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Environmental Monitoring and Assessment

, Volume 185, Issue 8, pp 6607–6616 | Cite as

Vulnerability of the Nile Delta coastal areas to inundation by sea level rise

  • M. A. Hassaan
  • M. A. AbdraboEmail author
Article

Abstract

Sea level changes are typically caused by several natural phenomena, including ocean thermal expansion, glacial melt from Greenland and Antarctica. Global average sea level is expected to rise, through the twenty-first century, according to the IPCC projections by between 0.18 and 0.59 cm. Such a rise in sea level will significantly impact coastal area of the Nile Delta, consisting generally of lowland and is densely populated areas and accommodates significant proportion of Egypt’s economic activities and built-up areas. The Nile Delta has been examined in several previous studies, which worked under various hypothetical sea level rise (SLR) scenarios and provided different estimates of areas susceptible to inundation due to SLR. The paper intends, in this respect, to identify areas, as well as land use/land cover, susceptible to inundation by SLR based upon most recent scenarios of SLR, by the year 2100 using GIS. The results indicate that about 22.49, 42.18, and 49.22 % of the total area of coastal governorates of the Nile Delta would be susceptible to inundation under different scenarios of SLR. Also, it was found that 15.56 % of the total areas of the Nile Delta that would be vulnerable to inundation due to land subsidence only, even in the absence of any rise in sea level. Moreover, it was found that a considerable proportion of these areas (ranging between 32.32 and 53.66 %) are currently either wetland or undeveloped areas. Furthermore, natural and/or man-made structures, such as the banks of the International Coastal Highway, were found to provide unintended protection to some of these areas. This suggests that the inundation impact of SLR on the Nile Delta is less than previously reported.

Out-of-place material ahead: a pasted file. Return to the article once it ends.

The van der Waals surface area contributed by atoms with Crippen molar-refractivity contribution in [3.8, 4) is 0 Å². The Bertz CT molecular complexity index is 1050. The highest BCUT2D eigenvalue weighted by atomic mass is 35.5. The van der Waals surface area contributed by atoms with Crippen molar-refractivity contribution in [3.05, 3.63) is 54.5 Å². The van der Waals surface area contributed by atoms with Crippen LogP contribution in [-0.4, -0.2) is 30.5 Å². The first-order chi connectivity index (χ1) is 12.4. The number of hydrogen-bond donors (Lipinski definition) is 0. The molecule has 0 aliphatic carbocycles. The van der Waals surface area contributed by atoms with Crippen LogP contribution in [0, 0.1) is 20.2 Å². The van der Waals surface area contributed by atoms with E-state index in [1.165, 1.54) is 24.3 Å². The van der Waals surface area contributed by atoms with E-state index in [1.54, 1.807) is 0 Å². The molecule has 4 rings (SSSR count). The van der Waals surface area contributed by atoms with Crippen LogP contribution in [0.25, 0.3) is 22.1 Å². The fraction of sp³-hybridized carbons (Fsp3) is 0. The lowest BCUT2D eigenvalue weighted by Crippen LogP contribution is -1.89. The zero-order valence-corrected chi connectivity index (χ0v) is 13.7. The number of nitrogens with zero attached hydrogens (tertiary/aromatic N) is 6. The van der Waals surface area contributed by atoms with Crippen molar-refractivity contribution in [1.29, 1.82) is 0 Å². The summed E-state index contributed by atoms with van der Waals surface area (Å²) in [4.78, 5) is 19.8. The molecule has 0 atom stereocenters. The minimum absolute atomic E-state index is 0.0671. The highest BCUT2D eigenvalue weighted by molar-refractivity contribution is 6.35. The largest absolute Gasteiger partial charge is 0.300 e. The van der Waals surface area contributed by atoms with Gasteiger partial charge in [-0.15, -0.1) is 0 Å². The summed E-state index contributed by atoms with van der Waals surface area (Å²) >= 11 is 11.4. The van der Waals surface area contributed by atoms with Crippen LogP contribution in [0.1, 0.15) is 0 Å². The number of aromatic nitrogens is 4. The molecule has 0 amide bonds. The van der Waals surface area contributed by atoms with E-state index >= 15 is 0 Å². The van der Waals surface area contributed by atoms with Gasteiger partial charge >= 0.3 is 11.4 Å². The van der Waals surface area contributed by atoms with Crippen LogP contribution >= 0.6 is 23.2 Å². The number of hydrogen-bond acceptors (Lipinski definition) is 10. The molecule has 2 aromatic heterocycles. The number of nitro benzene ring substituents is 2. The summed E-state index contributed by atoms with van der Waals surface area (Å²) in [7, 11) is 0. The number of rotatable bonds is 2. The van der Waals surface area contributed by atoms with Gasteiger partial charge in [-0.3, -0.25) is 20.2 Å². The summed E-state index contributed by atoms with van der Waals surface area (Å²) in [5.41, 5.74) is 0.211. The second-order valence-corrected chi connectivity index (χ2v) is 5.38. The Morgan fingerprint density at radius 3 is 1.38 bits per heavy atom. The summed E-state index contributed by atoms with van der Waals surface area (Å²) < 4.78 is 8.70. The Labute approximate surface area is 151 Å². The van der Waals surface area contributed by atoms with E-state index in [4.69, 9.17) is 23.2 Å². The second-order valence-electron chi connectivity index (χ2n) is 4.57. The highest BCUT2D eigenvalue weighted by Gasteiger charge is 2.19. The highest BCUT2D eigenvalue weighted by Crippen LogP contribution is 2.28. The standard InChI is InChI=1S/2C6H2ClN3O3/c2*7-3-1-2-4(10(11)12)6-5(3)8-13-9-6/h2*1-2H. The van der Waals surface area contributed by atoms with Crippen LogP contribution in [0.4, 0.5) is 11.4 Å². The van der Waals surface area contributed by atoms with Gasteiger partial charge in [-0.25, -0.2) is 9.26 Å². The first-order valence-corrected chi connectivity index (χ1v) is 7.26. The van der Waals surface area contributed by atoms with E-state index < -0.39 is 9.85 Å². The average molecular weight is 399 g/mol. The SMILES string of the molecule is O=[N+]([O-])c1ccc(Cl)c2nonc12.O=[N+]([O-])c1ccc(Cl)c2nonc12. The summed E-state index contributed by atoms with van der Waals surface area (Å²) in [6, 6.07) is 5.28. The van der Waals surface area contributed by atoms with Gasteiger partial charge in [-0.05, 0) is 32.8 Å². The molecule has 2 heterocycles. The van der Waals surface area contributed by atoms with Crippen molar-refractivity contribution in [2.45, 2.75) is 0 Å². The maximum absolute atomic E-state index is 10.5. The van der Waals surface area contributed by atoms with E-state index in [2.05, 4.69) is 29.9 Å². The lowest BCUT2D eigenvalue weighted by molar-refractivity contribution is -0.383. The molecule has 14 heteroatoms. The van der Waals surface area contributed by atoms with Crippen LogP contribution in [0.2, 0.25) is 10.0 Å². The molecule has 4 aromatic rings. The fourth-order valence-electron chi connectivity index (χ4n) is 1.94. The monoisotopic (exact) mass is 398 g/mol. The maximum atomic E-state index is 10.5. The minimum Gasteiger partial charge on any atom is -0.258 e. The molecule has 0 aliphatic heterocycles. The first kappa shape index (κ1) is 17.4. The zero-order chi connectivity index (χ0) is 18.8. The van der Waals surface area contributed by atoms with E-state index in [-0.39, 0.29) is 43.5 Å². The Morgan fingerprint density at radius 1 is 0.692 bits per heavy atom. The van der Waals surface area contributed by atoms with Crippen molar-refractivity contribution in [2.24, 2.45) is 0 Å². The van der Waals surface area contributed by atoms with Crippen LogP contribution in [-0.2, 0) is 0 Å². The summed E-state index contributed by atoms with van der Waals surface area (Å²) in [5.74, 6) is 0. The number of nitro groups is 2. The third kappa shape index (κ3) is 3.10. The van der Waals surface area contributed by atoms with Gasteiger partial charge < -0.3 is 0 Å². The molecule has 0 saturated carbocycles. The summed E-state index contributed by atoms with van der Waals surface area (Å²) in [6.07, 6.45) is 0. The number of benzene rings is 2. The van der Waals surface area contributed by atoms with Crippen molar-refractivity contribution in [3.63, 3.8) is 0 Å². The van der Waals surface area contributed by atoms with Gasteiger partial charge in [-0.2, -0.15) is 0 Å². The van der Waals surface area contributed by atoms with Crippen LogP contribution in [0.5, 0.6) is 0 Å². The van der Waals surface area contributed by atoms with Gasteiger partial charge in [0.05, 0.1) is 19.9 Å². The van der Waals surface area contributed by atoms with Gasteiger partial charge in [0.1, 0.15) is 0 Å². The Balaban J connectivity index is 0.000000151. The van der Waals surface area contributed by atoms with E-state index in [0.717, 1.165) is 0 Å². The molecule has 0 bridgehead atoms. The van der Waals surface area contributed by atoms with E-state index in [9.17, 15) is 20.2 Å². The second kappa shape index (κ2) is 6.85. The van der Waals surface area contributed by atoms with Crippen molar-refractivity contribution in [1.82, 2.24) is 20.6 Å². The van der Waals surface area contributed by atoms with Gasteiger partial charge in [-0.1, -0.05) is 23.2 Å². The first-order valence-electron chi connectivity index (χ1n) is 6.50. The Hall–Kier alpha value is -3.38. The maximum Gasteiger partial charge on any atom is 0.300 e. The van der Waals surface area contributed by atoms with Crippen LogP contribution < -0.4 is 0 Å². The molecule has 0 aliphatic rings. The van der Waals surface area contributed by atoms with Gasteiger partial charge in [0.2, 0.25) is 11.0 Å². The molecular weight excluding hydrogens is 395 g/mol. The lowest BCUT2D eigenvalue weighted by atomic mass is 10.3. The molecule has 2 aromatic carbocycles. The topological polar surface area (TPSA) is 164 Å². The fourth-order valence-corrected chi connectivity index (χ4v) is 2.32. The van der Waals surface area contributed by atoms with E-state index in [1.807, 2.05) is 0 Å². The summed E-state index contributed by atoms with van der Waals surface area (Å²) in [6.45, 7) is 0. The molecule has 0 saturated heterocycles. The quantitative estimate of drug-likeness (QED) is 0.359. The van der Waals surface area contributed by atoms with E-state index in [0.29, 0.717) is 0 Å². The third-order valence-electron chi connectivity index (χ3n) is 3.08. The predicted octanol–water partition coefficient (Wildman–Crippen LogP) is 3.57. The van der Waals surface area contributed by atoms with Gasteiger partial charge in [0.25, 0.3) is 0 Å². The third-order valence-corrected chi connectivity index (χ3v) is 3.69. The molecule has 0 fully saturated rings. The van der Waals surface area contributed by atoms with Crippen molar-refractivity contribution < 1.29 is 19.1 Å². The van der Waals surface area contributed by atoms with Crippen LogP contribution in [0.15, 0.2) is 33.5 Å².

Keywords

Nile Delta Egypt Sea level rise Inundation 

Notes

Acknowledgments

This research work is part of a research project sponsored by the IDRC-Canada for establishing Alexandria Research Center for Adaptation to Climate Change

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Copyright information

© Springer Science+Business Media Dordrecht 2012

Authors and Affiliations

  1. 1.Institute of Graduate Studies and ResearchUniversity of AlexandriaAlexandriaEgypt

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